Short-Range Actuarial Projections of the Old-Age, Survivors, and Disability Insurance Program, 2001
Actuarial Study No. 115
Chris Motsiopoulos and Tim Zayatz, A.S.A.
The Office of the Chief Actuary prepares cost estimates for the Trustees Report based on three alternative sets of assumptions. Prior tables show data based on the intermediate (alternative II) set. This section shows results from the low-cost (alternative I) and high-cost (alternative III) sets. These alternatives illustrate variations in the projected financial status of the OASDI program resulting from economic and demographic assumptions that differ substantially from what is considered to be most likely.
In general, low-cost assumptions assume relatively rapid economic growth, low inflation, and demographic conditions that are favorable from the standpoint of program financing. High-cost assumptions assume slow economic growth, more rapid inflation, and financially disadvantageous demographic conditions.
Table V.A1 shows the various low-cost economic assumptions. The level of economic activity is assumed to be higher than the intermediate projection. Specifically, real GDP declines from an estimated 5.1 percent in 2000, to 2.5 percent by 2010. Under the intermediate set, GDP declines to 2.0 percent. The annual percent increase in covered wages is lower than the intermediate set beginning in 2003, reaching a level of 3.8 percent by the end of the short-range period. The ultimate level of CPI is a full percentage point lower under low-cost resulting in a real-wage differential of 1.5 percent by the end of the period. Nominal interest rates for invested assets of the trust funds are expected to be slightly lower; annual unemployment rates are one percentage point lower.
Table V.A2 shows average annual wages are slightly higher than the intermediate projection through 2003, then slightly lower from 2004 through 2010.
Tables V.A3 and V.A4 show the program amounts. Compared to the intermediate projection, benefit increases are the same for 2001, but lower thereafter due to lower rates of inflation. Annual increases in amounts that are based on automatic-adjustment provisions follow the same pattern of increase in the average wage index, lagged by 2 years. For example, the increase in the PIA bend points for 2002 is roughly the same as the increase in the average wage index for 2000-5.7 percent.
Tables V.A5 and V.A6 show low-cost demographic and programmatic assumptions. By 2010, the fertility rate of 2.12 is slightly higher than the rate of 2.02 for the intermediate set. Mortality rates are higher under low-cost assumptions, resulting in lower program costs. Life expectancy at age 65 is 6 months lower for both males and females by 2010. Immigration is estimated to be higher by 310,000 annually under low-cost assumptions.
Coverage rates are higher under low-cost assumptions because of the lower unemployment rates. About 0.9 percent more of the population is working in covered employment by 2010. Insured rates are about the same as in the intermediate set. Disability incidence rates are lower and termination rates are higher.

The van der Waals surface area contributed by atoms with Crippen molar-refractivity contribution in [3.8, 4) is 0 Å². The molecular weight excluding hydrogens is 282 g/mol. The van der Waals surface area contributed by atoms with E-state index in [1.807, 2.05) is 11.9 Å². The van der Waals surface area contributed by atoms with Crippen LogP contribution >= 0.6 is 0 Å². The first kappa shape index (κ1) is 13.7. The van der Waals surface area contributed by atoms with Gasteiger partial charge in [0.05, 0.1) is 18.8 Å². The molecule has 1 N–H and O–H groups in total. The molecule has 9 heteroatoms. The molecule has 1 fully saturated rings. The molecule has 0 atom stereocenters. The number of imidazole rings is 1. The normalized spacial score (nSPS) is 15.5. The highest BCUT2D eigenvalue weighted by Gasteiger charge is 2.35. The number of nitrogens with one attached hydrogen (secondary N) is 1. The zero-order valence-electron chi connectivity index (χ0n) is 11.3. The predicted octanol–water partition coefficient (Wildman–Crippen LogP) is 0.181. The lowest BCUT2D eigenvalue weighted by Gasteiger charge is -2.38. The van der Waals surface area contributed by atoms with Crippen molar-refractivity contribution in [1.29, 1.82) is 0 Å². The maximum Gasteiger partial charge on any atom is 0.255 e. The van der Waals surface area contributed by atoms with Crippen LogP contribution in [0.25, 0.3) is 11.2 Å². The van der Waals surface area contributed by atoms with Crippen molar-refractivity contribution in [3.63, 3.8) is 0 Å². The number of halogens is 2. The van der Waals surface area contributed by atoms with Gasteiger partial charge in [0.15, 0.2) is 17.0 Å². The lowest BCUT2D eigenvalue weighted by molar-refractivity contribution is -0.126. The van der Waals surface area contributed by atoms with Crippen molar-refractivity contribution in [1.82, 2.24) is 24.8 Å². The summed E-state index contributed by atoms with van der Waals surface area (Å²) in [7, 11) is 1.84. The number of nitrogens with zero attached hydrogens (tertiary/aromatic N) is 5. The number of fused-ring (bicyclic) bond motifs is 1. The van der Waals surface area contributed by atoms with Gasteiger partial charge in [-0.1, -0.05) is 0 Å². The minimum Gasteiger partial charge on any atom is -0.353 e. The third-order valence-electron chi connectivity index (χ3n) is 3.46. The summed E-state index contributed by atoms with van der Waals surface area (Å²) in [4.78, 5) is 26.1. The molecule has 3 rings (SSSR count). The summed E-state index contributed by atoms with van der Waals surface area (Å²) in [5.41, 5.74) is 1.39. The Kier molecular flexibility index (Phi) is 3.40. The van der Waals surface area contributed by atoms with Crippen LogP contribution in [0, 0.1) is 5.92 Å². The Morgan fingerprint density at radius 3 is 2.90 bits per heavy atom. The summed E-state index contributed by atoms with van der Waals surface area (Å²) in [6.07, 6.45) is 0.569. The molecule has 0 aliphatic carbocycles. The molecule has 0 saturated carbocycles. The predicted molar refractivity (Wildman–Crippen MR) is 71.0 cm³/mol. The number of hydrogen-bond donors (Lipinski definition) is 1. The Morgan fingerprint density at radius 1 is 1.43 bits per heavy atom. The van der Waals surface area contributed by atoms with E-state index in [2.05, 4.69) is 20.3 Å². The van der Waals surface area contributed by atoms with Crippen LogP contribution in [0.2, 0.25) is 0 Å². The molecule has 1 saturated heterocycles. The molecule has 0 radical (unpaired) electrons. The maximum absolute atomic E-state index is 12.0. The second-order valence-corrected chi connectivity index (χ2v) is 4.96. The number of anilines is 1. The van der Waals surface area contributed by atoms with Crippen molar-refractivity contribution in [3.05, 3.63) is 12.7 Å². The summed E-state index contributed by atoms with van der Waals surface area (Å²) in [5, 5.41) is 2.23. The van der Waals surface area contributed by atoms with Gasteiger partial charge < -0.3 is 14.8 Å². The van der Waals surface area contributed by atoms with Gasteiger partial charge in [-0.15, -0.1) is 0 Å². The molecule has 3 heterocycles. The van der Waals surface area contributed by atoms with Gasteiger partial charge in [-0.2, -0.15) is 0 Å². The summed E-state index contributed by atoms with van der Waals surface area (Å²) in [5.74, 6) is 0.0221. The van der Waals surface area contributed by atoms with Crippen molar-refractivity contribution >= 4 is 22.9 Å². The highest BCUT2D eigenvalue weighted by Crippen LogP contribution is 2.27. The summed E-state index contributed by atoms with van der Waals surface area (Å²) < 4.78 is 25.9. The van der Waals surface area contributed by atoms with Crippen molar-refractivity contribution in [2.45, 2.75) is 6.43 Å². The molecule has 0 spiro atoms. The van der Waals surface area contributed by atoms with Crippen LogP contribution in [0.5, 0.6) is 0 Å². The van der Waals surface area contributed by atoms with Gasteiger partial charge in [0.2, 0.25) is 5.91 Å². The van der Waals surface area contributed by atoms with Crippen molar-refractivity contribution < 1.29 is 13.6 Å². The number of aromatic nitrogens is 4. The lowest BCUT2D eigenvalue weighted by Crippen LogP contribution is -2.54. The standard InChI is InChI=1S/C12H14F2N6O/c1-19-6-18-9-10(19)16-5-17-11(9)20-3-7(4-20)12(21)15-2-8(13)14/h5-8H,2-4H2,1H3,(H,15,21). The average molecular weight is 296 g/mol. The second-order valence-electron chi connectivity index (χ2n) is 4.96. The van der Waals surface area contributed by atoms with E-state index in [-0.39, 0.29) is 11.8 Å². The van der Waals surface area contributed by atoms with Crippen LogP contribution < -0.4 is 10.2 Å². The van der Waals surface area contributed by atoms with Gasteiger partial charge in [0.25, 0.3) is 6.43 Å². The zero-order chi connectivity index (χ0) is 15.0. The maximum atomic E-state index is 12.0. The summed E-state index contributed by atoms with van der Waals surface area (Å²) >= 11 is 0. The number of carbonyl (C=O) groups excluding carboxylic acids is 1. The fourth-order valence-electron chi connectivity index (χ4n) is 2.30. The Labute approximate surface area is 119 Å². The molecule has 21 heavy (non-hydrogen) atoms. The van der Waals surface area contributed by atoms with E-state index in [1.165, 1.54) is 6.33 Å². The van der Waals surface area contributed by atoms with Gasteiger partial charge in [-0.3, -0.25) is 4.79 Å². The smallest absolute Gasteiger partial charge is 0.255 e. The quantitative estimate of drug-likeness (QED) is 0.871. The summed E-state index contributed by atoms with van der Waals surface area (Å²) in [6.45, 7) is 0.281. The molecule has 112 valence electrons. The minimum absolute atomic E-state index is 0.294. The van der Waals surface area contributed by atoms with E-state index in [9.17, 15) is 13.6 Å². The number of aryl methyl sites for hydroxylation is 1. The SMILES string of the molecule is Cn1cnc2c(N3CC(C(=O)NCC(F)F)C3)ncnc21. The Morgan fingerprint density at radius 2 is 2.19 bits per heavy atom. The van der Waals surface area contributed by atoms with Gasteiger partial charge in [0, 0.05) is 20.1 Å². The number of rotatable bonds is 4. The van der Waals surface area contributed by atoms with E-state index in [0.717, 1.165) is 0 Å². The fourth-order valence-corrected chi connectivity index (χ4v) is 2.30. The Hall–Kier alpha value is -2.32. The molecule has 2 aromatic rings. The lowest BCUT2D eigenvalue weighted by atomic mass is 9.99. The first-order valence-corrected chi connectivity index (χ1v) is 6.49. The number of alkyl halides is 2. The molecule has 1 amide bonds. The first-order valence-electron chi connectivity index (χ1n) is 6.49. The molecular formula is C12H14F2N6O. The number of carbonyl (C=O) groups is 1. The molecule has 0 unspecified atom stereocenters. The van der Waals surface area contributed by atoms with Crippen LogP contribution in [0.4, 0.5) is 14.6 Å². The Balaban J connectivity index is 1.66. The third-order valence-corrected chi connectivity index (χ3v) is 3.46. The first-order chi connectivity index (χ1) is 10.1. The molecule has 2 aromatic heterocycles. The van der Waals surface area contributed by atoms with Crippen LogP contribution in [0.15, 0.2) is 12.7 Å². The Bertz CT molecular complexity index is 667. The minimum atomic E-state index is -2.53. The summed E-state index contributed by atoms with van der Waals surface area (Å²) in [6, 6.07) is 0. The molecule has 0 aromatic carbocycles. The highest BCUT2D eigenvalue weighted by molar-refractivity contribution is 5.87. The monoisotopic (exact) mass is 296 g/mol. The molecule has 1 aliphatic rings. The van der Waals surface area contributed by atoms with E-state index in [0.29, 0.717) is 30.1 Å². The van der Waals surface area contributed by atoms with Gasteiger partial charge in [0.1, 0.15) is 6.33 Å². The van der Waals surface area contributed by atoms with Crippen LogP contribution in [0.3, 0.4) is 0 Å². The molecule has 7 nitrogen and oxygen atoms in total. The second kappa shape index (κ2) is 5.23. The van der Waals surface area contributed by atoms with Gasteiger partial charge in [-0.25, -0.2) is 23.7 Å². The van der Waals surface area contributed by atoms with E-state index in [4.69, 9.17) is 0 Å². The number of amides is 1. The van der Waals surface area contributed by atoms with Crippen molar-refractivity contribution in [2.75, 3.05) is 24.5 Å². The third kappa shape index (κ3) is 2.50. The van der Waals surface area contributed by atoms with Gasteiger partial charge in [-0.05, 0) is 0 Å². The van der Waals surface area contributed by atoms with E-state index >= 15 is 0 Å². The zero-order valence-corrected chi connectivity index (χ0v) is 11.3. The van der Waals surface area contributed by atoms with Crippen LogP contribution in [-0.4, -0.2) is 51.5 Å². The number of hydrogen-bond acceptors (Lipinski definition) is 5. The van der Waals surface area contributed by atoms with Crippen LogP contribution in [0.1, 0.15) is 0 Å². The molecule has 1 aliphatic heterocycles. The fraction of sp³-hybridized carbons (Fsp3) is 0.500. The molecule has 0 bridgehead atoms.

The numbers of OASI and DI beneficiaries and benefit payments are projected by methods identical to those described in section III. Tables V.A7 and V.A8 summarize the number of beneficiaries and benefit payments based on low-cost assumptions.
The total number of OASDI beneficiaries is nearly 1.3 million lower by the end of 2010, compared to the intermediate projection. The estimated number of retired workers is less because of higher assumed mortality rates. The number of disabled workers is less because of lower incidence rates and higher termination rates under low-cost assumptions.
Lower benefit amounts are also predicted under low-cost assumptions, due to lower inflation and wage growth. Fewer beneficiaries combined with lower benefits result in lower total benefit payments-roughly $667 billion in 2010 for the combined OASI and DI Trust Funds, compared to $728 billion based on intermediate assumptions.
The progress of the OASI and DI Trust Funds is projected by methods identical to those described in section IV. Tables V.A9, V.A10 and V.A11 show the progress of the OASI, DI, and combined funds. Assets are projected to increase more rapidly under the low-cost assumptions-roughly $3.7 trillion combined by the end of 2010, compared to $3.4 trillion based on intermediate assumptions.
Table V.A12 shows the status of the trust funds as measured by trust fund ratios. OASI and DI trust fund ratios reach 513 and 369 percent, respectively, by the beginning of 2010, compared to 453 and 249 percent under intermediate projections.
Table V.A13 shows annual income rates and cost rates for the trust funds. As expected, higher balances result under the low-cost alternative-2.35 percent of taxable payroll by 2010 for the OASDI program, compared to 1.46 percent under intermediate projections.
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December 26, 2001